A guest blog by Prof Jon Grey from the Wild Trout Trust.
Back in May, the new footbridges constructed by Aire Rivers Trust in Hirst Woods over the old mill goit made an immediate and obvious impact on the walkers, both two and four-footed. But they were also built to reduce the human impact in the goit itself. Over the past months and with input from the Wild Trout Trust, members of Saltaire AC have been working steadily towards reinstating the flow and reintroducing some habitat features to benefit the flora and fauna of the goit.
This has involved the removal and relocation of accumulated boulders and freeing up the compacted sediments in between to allow fresh water to flow through the goit even under summer conditions. The water bubbling over the riffles (shallow gravelly stretches) provides a very different habitat to the slower deeper stretches which remain quite silty on the bed.
It is hoped that with some higher flows over winter, much of the silt that accumulated when the goit was blocked up will be flushed out or relocated to the sides where we have installed some ‘brash mattresses’. These are densely packed branches and twigs tucked behind chestnut posts on the inside of bends to accentuate the sinuosity of the channel (make it more wiggly) and create dead zones into which the silt will percolate and eventually stabilise the material. As the woody material breaks down over time, marginal plants should colonise and further stabilise the structure.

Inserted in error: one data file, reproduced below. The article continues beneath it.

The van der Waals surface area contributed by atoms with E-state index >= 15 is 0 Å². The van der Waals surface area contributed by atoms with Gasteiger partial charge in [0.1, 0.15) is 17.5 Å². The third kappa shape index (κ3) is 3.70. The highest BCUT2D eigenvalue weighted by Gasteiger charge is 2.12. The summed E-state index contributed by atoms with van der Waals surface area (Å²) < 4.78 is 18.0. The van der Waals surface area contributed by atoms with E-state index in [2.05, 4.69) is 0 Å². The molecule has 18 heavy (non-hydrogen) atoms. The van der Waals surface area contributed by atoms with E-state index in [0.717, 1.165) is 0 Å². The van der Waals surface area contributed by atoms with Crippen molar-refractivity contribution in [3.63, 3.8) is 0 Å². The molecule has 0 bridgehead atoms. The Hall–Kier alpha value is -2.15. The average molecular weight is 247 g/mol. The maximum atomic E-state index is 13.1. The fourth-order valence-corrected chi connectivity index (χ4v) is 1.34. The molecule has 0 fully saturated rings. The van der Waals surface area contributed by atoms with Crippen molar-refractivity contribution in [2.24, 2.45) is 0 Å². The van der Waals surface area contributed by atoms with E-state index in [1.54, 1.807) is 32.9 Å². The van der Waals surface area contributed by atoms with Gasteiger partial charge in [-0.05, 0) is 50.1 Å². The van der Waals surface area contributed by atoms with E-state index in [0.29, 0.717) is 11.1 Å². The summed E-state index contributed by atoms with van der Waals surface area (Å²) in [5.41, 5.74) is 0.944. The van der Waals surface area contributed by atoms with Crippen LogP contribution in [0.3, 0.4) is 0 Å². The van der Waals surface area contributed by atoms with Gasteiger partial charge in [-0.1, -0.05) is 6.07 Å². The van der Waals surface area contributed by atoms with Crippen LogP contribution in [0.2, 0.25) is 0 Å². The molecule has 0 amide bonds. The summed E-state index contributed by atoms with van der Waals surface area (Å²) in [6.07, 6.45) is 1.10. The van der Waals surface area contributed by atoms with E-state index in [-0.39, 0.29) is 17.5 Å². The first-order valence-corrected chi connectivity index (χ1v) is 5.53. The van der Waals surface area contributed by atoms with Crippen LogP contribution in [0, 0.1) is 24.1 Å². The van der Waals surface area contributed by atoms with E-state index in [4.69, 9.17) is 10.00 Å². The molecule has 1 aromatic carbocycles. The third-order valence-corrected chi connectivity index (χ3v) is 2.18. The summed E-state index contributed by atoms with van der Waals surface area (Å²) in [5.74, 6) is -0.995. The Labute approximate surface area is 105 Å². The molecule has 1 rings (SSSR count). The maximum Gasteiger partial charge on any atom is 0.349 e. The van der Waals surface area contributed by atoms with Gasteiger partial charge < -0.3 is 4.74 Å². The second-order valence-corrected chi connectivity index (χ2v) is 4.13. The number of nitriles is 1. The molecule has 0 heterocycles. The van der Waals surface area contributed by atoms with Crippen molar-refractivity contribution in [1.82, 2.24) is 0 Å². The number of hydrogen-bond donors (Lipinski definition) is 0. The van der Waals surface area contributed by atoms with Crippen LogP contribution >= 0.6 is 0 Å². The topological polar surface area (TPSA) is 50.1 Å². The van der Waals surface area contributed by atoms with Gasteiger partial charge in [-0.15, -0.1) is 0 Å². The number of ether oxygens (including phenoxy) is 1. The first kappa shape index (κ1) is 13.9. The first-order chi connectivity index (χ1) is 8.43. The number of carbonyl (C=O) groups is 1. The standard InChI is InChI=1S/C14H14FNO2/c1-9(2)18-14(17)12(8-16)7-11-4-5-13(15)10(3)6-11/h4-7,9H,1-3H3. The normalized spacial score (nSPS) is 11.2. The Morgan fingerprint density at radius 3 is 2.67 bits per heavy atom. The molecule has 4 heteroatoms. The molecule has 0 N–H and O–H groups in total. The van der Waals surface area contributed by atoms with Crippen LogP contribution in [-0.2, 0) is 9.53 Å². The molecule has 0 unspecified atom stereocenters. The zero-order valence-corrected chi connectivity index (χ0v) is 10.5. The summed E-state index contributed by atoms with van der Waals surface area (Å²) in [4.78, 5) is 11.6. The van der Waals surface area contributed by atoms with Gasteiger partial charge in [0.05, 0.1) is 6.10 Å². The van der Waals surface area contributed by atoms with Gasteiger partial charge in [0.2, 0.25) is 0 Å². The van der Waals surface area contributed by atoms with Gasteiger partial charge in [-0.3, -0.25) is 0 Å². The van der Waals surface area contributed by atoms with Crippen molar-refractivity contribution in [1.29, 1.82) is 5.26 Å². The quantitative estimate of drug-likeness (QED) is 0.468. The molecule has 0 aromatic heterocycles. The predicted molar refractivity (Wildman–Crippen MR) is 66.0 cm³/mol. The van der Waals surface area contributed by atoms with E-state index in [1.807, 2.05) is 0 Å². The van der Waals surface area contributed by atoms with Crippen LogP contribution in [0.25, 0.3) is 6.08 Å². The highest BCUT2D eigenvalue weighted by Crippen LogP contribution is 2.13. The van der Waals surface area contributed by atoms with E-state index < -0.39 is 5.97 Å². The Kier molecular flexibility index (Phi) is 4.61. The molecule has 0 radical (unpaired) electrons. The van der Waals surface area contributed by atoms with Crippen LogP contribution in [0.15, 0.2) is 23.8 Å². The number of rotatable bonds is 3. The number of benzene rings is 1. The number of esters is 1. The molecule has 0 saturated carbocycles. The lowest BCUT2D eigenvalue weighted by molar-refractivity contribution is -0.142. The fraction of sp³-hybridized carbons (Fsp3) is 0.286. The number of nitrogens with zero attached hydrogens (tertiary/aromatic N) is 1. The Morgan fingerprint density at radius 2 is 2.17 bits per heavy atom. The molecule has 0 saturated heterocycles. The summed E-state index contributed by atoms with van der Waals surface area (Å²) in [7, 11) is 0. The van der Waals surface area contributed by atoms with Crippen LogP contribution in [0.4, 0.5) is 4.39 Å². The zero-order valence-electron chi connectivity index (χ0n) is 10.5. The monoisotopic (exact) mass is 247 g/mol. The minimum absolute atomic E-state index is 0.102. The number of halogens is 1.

Brash mattresses also provide excellent nursery habitat for young fish with plenty of protection from both flood flow and predators. More physical diversity in the channel allows for more biological diversity too.
The impacts on fish are much harder to ‘see’. However, part of the funding for the habitat-focussed project from the Yorkshire Water Biodiversity Enhancement Fund was ring-fenced for monitoring pre and post works. On Friday 19th Sept, we electric-fished the full goit in exactly the same manner as we did last year prior to any improvements.
Last year from the relatively stagnant water of the blocked goit, we caught very few fish (~60) from only three species: three-spined stickleback, stone loach, and minnow. The stickleback is characteristic of slow or stagnant waters and the stone loach favours a more silty bed. Hence, the impoverished fish community reflected the sorry state of the goit then.
This year, we caught six species, adding chub, bullhead, and gudgeon to the list. All of these ‘new’ species favour more flow, especially the bullhead that was typically found around the new riffles on the cleaner gravel and cobble. Furthermore, the goit was teeming with fish this year. We did not bother to net minnow after the first 10m and I would estimate we would have had several thousand if we had continued. The small chub (~100mm) and fry of all the other species indicated that the goit was once more offering suitable nursery habitat.
The results speak for themselves. Good news. No wonder the local kingfishers have been far more frequent visitors of late! I’m excited to see what further changes will bring to the goit in 2022.
Prof Jonny Grey (Wild Trout Trust)